Dr. Mary Ruwart is an at-large member of the Libertarian National Committee and finished 2nd in the race for the 2008 LP presidential nomination. 2008 LP VP nominee Wayne Root finished 3rd in that race, and is running for LNC Chair. Dr. Ruwart’s review of Root’s book Conscience of a Libertarian was posted yesterday at LibertyForAll.net.
Should His Conscience Be Your Guide?
This book might be more honestly titled “Conscience of a Conservative II” or even “Conscience of a Constitutionalist.” Chapter 2, “The Libertarian Model,” opens with Ronald Reagan’s quote “Libertarianism is the very heart and soul of conservatism.” The author then describes the history of the New York State Conservative Party which his parents supported; he tells us that he wants to reintroduce the principles espoused by Republican conservative Barry Goldwater. No mention is made of any libertarian economist or Libertarian Party (LP) member. The uninformed reader cannot help but come away with the impression that “libertarian” is another name for “conservative.”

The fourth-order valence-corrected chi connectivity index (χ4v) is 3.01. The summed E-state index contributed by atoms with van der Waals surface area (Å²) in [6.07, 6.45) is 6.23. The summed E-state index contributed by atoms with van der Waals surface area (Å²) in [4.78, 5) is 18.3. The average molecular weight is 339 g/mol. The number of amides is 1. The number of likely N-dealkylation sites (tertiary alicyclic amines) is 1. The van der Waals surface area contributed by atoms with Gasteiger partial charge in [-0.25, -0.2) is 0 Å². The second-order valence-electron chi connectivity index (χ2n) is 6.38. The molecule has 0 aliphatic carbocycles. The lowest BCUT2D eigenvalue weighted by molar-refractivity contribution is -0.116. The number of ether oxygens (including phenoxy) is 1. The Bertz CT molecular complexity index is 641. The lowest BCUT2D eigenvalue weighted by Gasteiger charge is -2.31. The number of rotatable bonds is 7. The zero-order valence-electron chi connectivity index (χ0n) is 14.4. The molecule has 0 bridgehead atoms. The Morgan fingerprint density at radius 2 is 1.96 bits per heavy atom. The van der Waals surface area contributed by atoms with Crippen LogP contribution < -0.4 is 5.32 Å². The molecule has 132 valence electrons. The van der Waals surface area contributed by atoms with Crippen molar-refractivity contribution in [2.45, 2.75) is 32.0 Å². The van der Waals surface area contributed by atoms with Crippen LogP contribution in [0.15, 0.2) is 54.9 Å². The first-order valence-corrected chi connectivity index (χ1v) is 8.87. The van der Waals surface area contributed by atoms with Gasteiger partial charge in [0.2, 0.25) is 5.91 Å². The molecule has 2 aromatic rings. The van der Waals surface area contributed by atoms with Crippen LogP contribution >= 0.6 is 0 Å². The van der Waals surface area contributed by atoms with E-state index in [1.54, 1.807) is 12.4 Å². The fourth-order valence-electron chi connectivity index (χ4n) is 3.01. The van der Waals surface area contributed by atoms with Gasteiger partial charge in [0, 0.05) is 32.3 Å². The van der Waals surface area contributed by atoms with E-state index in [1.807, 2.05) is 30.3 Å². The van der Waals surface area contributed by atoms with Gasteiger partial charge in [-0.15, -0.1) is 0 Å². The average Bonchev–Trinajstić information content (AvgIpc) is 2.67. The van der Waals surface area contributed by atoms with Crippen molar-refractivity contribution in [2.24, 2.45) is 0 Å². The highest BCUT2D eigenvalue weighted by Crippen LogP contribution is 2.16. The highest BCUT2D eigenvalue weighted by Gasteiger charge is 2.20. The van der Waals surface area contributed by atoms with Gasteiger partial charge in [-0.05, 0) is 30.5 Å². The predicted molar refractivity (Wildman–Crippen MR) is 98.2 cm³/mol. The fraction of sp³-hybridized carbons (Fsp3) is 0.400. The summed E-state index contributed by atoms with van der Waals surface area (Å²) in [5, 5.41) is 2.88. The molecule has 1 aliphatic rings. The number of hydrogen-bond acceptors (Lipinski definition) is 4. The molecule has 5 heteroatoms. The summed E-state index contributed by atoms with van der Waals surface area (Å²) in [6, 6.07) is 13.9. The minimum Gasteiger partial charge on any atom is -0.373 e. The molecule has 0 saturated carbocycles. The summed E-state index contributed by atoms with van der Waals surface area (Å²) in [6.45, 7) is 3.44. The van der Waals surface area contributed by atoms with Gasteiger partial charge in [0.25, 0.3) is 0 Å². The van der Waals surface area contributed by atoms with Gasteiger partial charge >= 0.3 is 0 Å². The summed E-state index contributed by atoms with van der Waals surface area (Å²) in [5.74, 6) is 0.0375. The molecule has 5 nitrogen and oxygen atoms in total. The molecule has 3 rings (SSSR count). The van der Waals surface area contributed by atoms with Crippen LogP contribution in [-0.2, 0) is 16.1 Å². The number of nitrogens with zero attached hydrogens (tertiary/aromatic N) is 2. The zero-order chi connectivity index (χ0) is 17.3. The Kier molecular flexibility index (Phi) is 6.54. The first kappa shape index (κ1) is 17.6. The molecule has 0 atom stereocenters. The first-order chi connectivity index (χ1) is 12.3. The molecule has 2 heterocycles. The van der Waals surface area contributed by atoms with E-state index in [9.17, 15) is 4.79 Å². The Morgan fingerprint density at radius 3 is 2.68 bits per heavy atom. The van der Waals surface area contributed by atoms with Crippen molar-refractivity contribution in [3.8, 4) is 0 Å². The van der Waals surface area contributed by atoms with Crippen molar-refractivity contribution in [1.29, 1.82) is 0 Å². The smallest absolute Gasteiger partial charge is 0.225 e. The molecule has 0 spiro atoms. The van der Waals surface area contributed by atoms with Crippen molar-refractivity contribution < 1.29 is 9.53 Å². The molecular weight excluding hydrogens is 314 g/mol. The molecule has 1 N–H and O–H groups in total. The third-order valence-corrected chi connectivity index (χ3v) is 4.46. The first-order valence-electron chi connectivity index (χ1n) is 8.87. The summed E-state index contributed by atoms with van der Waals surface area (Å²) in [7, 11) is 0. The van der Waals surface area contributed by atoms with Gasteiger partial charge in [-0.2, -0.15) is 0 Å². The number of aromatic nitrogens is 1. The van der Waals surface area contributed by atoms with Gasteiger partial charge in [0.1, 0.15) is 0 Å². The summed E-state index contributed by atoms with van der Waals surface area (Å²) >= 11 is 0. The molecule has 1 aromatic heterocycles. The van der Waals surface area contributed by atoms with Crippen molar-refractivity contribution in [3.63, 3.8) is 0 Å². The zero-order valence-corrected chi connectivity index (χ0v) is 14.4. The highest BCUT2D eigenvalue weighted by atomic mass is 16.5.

On page 24, Mr. Root goes on to say “As a Libertarian, I believe that social and personal freedom issues are quite simply States’ Rights’ issues. … Voters should decide these issues on the state and local level.” Root’s position is that of a Constitutionalist, not a Libertarian. Libertarians believe that social and personal freedom issues are individual rights. However, since Mr. Root never refers to the non-aggression principle anywhere in his book, naïve readers are unlikely to learn of this distinction.
Liberals will almost certainly come away with the impression that they are unwelcome in the Libertarian Party. While the author criticizes both Democrats and Republicans, he has nothing but praise for conservatives and offensive comments, almost to the level of “hate speech,” for liberals.
Indeed, Root chokes on the popular slogan “Libertarians are fiscally conservative and socially liberal.” He insists on saying that libertarians are “socially tolerant” instead. Since Conscience was originally conceived as a campaign book, why would the author, the LP’s 2008 Libertarian VP nominee, insist on alienating liberals, who constitute almost half of the voting populace, especially when the LP has the solutions to poverty, pollution, and health care that they seek?